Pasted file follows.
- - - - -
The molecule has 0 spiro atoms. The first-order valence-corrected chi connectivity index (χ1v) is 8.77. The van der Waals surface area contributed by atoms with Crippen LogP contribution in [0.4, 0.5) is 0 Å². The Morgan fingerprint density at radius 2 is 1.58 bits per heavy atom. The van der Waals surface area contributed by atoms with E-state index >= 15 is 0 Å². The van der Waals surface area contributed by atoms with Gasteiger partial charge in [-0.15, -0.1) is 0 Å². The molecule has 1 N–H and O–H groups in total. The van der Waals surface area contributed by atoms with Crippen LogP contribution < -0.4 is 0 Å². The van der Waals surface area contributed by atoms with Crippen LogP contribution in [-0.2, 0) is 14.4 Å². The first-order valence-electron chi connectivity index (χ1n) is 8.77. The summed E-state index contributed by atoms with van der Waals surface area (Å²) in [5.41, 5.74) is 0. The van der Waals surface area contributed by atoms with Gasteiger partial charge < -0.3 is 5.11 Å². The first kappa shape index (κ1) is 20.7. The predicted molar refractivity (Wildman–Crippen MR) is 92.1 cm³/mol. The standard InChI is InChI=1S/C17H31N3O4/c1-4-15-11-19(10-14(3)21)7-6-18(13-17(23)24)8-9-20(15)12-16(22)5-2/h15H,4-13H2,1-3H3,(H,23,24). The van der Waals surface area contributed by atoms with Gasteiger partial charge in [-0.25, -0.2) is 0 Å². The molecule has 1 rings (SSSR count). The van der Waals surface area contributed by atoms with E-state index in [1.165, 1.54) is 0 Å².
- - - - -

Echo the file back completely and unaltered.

The molecule has 0 spiro atoms. The first-order valence-corrected chi connectivity index (χ1v) is 8.77. The van der Waals surface area contributed by atoms with Crippen LogP contribution in [0.4, 0.5) is 0 Å². The Morgan fingerprint density at radius 2 is 1.58 bits per heavy atom. The van der Waals surface area contributed by atoms with E-state index >= 15 is 0 Å². The van der Waals surface area contributed by atoms with Gasteiger partial charge in [-0.15, -0.1) is 0 Å². The molecule has 1 N–H and O–H groups in total. The van der Waals surface area contributed by atoms with Crippen LogP contribution < -0.4 is 0 Å². The van der Waals surface area contributed by atoms with Crippen LogP contribution in [-0.2, 0) is 14.4 Å². The first-order valence-electron chi connectivity index (χ1n) is 8.77. The summed E-state index contributed by atoms with van der Waals surface area (Å²) in [5.41, 5.74) is 0. The van der Waals surface area contributed by atoms with Gasteiger partial charge < -0.3 is 5.11 Å². The first kappa shape index (κ1) is 20.7. The predicted molar refractivity (Wildman–Crippen MR) is 92.1 cm³/mol. The standard InChI is InChI=1S/C17H31N3O4/c1-4-15-11-19(10-14(3)21)7-6-18(13-17(23)24)8-9-20(15)12-16(22)5-2/h15H,4-13H2,1-3H3,(H,23,24). The van der Waals surface area contributed by atoms with Gasteiger partial charge in [-0.25, -0.2) is 0 Å². The molecule has 1 rings (SSSR count). The van der Waals surface area contributed by atoms with E-state index in [1.165, 1.54) is 0 Å².